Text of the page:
(HealthDay News) — Breast cancer surgery is safe in women 70 years and older, according to a study published online June 2 in the British Journal of Surgery.

Jenna L. Morgan, M.D., from the University of Sheffield in the United Kingdom, and colleagues sought to understand factors influencing treatment selection and outcomes from surgery for older patients with breast cancer. The analysis included 3,375 women (aged ≥70 years) with operable breast cancer seen at 57 U.K. breast units between 2013 and 2018.

The researchers found that 2,816 patients underwent surgery, including mastectomy in 1,138 procedures and breast-conserving surgery in 1,716 procedures. Additionally, there were 575 axillary lymph node dissections and 2,203 sentinel node biopsies. Predictors of mastectomy included age (multivariable odds ratio [OR] for age, 1.06), frailty, dementia, and comorbidities. Similarly, age, frailty, and comorbidity were significant predictors of no axillary surgery (OR for age, 0.91). There was a moderate rate of adverse events (551 of 2,854; 19.3 percent), but there was no 30-day mortality. Surgery adversely affected long-term quality of life and functional independence.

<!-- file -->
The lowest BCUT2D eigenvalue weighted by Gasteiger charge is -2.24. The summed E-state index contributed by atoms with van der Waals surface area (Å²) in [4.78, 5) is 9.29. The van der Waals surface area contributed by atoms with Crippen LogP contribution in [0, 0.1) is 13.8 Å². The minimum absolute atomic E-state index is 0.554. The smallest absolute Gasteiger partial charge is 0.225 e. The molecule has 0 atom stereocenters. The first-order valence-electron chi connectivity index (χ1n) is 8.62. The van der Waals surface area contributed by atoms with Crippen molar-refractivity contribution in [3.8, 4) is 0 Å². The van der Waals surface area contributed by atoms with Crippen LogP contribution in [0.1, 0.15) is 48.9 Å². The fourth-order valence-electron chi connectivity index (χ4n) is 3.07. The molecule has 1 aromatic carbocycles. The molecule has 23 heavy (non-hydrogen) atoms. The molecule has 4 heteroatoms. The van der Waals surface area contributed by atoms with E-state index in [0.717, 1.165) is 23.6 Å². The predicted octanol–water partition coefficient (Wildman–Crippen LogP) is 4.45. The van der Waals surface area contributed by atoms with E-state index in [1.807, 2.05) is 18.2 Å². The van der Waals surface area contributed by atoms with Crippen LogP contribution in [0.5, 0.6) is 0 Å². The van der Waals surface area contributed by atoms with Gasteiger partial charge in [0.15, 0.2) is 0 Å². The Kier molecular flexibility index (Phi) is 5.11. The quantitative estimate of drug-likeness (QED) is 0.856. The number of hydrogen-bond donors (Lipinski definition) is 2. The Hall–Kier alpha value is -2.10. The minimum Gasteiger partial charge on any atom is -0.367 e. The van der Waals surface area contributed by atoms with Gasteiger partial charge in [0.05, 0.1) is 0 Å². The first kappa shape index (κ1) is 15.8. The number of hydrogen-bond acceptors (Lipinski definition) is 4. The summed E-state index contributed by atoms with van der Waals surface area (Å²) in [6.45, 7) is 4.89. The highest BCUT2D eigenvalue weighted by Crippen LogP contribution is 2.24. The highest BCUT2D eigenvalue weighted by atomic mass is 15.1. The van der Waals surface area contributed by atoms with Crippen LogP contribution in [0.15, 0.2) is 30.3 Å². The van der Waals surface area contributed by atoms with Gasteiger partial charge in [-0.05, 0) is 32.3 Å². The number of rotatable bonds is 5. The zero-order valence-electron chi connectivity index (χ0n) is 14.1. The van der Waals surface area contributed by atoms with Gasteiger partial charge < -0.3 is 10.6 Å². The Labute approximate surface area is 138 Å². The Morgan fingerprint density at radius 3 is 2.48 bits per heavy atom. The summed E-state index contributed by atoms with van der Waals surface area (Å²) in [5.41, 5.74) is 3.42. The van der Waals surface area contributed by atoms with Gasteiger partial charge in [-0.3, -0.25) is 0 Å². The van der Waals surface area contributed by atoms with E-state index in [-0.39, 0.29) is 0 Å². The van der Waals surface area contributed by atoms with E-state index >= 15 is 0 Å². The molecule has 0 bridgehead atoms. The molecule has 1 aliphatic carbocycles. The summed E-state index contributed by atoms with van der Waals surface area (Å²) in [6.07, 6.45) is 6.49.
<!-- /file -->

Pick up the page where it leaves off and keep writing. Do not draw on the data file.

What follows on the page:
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“Surgeons select out the least fit women for primary endocrine therapy and undoubtedly if we operated on ‘all comers’ we would see more adverse outcomes,” Morgan said in a statement. “The issue is to know where to set the selection threshold for optimal outcomes.”

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